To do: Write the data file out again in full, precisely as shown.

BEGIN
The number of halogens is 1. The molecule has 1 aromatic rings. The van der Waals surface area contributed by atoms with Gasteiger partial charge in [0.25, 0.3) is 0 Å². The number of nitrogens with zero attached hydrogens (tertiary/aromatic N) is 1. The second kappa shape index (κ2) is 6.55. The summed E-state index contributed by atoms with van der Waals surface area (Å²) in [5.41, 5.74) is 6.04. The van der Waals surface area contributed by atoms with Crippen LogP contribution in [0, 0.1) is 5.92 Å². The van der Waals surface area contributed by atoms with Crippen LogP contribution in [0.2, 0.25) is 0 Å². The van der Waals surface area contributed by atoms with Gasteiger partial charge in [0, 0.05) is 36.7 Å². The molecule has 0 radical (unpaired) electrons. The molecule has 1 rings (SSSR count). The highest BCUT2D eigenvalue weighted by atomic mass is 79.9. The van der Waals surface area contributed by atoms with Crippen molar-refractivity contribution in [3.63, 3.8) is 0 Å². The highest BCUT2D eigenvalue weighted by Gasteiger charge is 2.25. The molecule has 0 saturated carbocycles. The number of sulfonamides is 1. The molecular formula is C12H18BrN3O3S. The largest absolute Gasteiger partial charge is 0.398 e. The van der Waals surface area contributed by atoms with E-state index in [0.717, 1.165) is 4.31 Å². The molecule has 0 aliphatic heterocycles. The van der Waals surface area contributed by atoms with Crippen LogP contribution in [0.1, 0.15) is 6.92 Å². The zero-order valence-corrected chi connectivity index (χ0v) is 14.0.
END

The number of halogens is 1. The molecule has 1 aromatic rings. The van der Waals surface area contributed by atoms with Gasteiger partial charge in [0.25, 0.3) is 0 Å². The number of nitrogens with zero attached hydrogens (tertiary/aromatic N) is 1. The second kappa shape index (κ2) is 6.55. The summed E-state index contributed by atoms with van der Waals surface area (Å²) in [5.41, 5.74) is 6.04. The van der Waals surface area contributed by atoms with Crippen LogP contribution in [0, 0.1) is 5.92 Å². The van der Waals surface area contributed by atoms with Crippen LogP contribution in [0.2, 0.25) is 0 Å². The van der Waals surface area contributed by atoms with Gasteiger partial charge in [0, 0.05) is 36.7 Å². The molecule has 0 radical (unpaired) electrons. The molecule has 1 rings (SSSR count). The highest BCUT2D eigenvalue weighted by atomic mass is 79.9. The van der Waals surface area contributed by atoms with Crippen molar-refractivity contribution in [3.63, 3.8) is 0 Å². The highest BCUT2D eigenvalue weighted by Gasteiger charge is 2.25. The molecule has 0 saturated carbocycles. The number of sulfonamides is 1. The molecular formula is C12H18BrN3O3S. The largest absolute Gasteiger partial charge is 0.398 e. The van der Waals surface area contributed by atoms with E-state index in [0.717, 1.165) is 4.31 Å². The molecule has 0 aliphatic heterocycles. The van der Waals surface area contributed by atoms with Crippen LogP contribution in [0.1, 0.15) is 6.92 Å². The zero-order valence-corrected chi connectivity index (χ0v) is 14.0.